Did you know, Views are the building blocks of engineering drawings. Without different views, engineering drawings cannot exist, so understanding how views are used on drawings is a critical.
- Base views
- Projected views
- Sectional views
- Auxiliary views
- Partial views
- Interrupted views
Before kicking off with the different views, it is worth a mention that the amount of views on a drawing should be minimized as much as possible without affecting the clarity or readability of the drawing. Always remember that everything on an engineering drawing has a purpose. If there is not a need to show a view or it will be duplicating a view that has already been shown elsewhere, there is no need for it on the drawing.
A base view is the starting block of the drawing. When placing a base view, this can be the first part of an arrangement (this will normally show the part or assembly as you would see it in real life). These views can have different titles eg. Arrangement, Elevation View, Plan View, Isometric View, etc. The main thing to remember is that this is where it all starts. One will always reference back to the base view when getting more into detail on the drawing.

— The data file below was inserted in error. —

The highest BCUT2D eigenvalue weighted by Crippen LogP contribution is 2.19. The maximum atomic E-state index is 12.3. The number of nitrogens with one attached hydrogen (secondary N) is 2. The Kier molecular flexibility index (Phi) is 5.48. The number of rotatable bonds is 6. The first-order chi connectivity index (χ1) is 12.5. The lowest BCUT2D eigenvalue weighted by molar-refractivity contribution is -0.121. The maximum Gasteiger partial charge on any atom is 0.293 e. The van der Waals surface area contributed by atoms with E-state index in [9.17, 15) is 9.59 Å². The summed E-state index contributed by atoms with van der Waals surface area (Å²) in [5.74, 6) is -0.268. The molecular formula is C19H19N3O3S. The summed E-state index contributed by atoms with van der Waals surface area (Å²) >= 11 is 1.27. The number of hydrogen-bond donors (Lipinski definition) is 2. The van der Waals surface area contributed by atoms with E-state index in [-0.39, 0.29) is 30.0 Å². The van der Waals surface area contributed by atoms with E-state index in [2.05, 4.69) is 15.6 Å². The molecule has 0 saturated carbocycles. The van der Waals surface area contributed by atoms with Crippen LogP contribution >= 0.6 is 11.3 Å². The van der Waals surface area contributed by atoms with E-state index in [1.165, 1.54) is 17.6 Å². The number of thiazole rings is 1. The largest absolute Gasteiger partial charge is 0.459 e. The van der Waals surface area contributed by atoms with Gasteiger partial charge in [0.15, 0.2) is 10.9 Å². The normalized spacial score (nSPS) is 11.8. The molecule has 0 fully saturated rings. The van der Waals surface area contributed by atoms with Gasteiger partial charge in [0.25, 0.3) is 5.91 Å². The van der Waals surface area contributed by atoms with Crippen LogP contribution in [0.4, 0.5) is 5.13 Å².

Projected views are views that are projected from a base view or main views. In it’s simplest form, a projected view is where you would rotate the part or assembly to show it from a different angle in order to show detail that is on the other faces. There are certain rules when creating projection, so be sure to read the article on projections by following this link -> Differences between First and Third Angle Projections
Sectional views are views that are created by cutting into or through a part or assembly. This view will show detail that is hidden inside the part or assembly in order to give dimensional information. Be sure to also read the article on Sections at this link -> Sections and Section Views on Engineering Drawings
Auxiliary views are used when showing true dimensions of parts that are on an inclined angle. An arrow is used to identify the surface that is looked at. Ideally, the view that is created should be shown in line with the direction of view.
A partial view is a view that is created of a certain portion of a part or assembly. This view will often be enlarged in order to show finer detail that can be dimensioned or annotated.
An interrupted view is used where portions of a part or assembly is cut away to show in a more condensed form of that specific view. The parts that are cut away normally has no relevance to the view and it is used to enable a larger representation of the detail that must be shown. In short, it could save space or it enables a larger view for more detailed information.
In some cases, views can either be combined or made separately, depending on the application of the view.